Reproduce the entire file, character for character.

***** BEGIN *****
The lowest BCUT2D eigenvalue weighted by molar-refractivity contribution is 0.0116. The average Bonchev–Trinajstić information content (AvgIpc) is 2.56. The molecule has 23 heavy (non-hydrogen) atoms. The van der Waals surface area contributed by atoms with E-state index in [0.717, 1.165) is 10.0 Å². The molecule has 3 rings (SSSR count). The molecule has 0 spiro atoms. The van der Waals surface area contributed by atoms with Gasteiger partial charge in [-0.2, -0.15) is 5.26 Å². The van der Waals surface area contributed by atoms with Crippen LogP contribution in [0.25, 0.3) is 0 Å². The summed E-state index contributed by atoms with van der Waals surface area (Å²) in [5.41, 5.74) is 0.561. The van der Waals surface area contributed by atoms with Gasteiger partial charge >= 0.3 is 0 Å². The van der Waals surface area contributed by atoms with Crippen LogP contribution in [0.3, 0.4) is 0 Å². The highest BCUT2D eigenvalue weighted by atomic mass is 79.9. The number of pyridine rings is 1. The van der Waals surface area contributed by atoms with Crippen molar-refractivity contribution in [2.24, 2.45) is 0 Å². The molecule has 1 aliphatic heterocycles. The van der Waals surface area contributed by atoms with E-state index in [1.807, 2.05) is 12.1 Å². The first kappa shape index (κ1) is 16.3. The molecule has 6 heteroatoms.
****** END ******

The lowest BCUT2D eigenvalue weighted by molar-refractivity contribution is 0.0116. The average Bonchev–Trinajstić information content (AvgIpc) is 2.56. The molecule has 23 heavy (non-hydrogen) atoms. The van der Waals surface area contributed by atoms with E-state index in [0.717, 1.165) is 10.0 Å². The molecule has 3 rings (SSSR count). The molecule has 0 spiro atoms. The van der Waals surface area contributed by atoms with Gasteiger partial charge in [-0.2, -0.15) is 5.26 Å². The van der Waals surface area contributed by atoms with Crippen LogP contribution in [0.25, 0.3) is 0 Å². The summed E-state index contributed by atoms with van der Waals surface area (Å²) in [5.41, 5.74) is 0.561. The van der Waals surface area contributed by atoms with Gasteiger partial charge >= 0.3 is 0 Å². The van der Waals surface area contributed by atoms with Crippen LogP contribution in [0.3, 0.4) is 0 Å². The highest BCUT2D eigenvalue weighted by atomic mass is 79.9. The number of pyridine rings is 1. The van der Waals surface area contributed by atoms with Crippen molar-refractivity contribution in [2.24, 2.45) is 0 Å². The molecule has 1 aliphatic heterocycles. The van der Waals surface area contributed by atoms with E-state index in [1.807, 2.05) is 12.1 Å². The first kappa shape index (κ1) is 16.3. The molecule has 6 heteroatoms.